Me Time: My Saturday Sabbath

chillingEditors Note: More than a decade ago, I committed to making Saturdays less busy and more fun. There were definitely large swathes of time in that decade where I completely fell off the wagon. But in the last few years, except when I have a workshop scheduled on a Saturday, I’ve been pretty good about keeping Saturdays as “Me Time.” Ditto Friday nights – I almost never go out. As one of my new goals is to try and extend this attitude to the entire weekend and take back my Sundays, I thought I’d share this post on my secular Sabbath.


I have an announcement to make:  I’m going to start celebrating the Sabbath.

No, I’m not getting in touch with my inner Jew. (For the moment, I think I’ll continue to remain Jew-ish rather than Jewish.)

I’m afraid it’s a much less lofty goal than that. I’ve decided not to work on Saturdays anymore. Read: no blogging, no email, no Facebook, no Twitter, so that I can focus more on myself. Or, to put it more accurately, I’d like to designate Saturdays as a day for doing things outside of work that also make me happy.

Yes, I know it’s a radical concept. But as we all know, it’s really hard to find time for the things we wish to prioritize in our lives unless we make room for them. I have a friend who decided to turn January into December so that she could take stock, clear the deck, and plunge into the New Year with some new projects raring to go. I once took a pretend vacation so that I could send my novel out  to agents.

The break I have in mind for Saturdays is somewhat different. The above projects are all about carving out space to move forward on the work front. What I have in mind is moving forward on the life front. For as I sat in a Viennese coffee house over the holidays and reflected on my life, I realized that in my never-ending quest to get on top of my to-do list, two things that  bring me true happiness had both fallen by the wayside:  doing yoga and reading The New Yorker.

You see, this is how my mind works. If something gets deemed a necessity in my life, it gets done. If it’s deemed a luxury, it may or may not get done. But if it does get done, that likely only happens around 11:59 p.m. on a Thursday evening with half an eyelid open and the corresponding amount of energy. And because I had begun labeling both yoga and The New Yorker “luxuries,” they just weren’t happening anymore, at least with the regularity that’d like.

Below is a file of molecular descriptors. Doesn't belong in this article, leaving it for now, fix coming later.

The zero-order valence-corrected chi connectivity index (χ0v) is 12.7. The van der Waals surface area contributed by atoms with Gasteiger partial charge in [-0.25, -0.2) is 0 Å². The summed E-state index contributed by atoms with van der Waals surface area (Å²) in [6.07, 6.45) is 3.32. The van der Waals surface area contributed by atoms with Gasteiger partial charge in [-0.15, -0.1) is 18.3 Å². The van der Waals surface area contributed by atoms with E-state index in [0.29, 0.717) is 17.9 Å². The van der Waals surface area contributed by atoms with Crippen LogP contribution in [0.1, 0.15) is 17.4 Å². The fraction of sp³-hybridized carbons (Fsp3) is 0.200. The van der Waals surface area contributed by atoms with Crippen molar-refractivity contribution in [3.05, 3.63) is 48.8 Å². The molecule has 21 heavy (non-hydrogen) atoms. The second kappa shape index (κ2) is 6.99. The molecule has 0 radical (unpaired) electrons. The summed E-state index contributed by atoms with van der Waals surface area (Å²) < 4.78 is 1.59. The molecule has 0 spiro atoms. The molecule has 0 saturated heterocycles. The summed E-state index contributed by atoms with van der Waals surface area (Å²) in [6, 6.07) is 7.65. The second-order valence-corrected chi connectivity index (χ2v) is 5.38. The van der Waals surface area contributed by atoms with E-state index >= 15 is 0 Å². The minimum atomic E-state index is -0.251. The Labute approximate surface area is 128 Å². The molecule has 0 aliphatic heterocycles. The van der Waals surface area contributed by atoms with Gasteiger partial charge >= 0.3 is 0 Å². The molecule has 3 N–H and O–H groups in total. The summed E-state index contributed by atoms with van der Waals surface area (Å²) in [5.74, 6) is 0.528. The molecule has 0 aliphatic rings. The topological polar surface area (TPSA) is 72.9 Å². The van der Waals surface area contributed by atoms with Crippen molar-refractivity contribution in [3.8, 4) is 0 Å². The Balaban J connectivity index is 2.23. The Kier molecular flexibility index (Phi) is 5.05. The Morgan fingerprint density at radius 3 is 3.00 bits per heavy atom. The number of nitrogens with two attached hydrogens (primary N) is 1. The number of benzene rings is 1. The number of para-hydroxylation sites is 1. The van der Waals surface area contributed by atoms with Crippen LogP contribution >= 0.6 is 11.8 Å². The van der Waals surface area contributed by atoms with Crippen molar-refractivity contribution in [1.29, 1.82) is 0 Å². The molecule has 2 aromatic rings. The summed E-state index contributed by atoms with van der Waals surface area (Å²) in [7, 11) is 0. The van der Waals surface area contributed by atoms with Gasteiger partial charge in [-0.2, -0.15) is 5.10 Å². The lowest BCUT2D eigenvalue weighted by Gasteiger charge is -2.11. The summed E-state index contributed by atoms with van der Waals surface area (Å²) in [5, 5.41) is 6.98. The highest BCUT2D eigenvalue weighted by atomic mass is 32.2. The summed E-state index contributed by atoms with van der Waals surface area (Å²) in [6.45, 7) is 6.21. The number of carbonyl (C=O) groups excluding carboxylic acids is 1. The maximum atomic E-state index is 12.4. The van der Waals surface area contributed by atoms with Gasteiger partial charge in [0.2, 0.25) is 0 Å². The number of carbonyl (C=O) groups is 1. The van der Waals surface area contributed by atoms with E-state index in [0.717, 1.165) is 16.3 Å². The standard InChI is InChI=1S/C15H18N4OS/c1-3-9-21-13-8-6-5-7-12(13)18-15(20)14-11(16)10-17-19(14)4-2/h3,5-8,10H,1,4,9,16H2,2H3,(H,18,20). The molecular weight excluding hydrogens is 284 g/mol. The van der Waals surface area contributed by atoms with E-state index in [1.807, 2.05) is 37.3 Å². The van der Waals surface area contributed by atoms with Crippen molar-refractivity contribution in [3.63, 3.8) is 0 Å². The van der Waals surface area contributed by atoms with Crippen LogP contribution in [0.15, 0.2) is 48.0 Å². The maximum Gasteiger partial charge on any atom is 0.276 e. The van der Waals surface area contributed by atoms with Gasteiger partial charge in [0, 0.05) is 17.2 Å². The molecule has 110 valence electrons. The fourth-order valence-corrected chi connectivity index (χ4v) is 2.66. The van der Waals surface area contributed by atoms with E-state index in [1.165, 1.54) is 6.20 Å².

So I’m making a change. For the next month – and I’m telling you this because one way you signal a commitment is to give yourself a time-line and say it out loud – I’m going to experiment with assigning myself only two jobs on Saturday – going to yoga and reading The New Yorker. My hope is that if I can do just those two things (with anything else a bonus), I’ll not only be happier, I’ll actually be more productive when I do return to the computer. If this strategy goes well and proves realistic, I’ll commit for the year.

Of course, I’m hoping that this new routine will incur other benefits as well. To wit:

*More face-to-face parenting, rather than shouting commands over my shoulder as I hurtle through my RSS feed

*Making a dinner that does not involve something out of a jar from Tesco

*Quality time with my husband so that we can watch more film commentaries together

*Actually playing all those board games that I bought for Hanukkah (BTW: Settlers of Catan? Totally worth it…)

And who knows? Maybe we’ll even make it to synagogue one of these days…

Image:  Photo by Victoria Bilsborough on Unsplash

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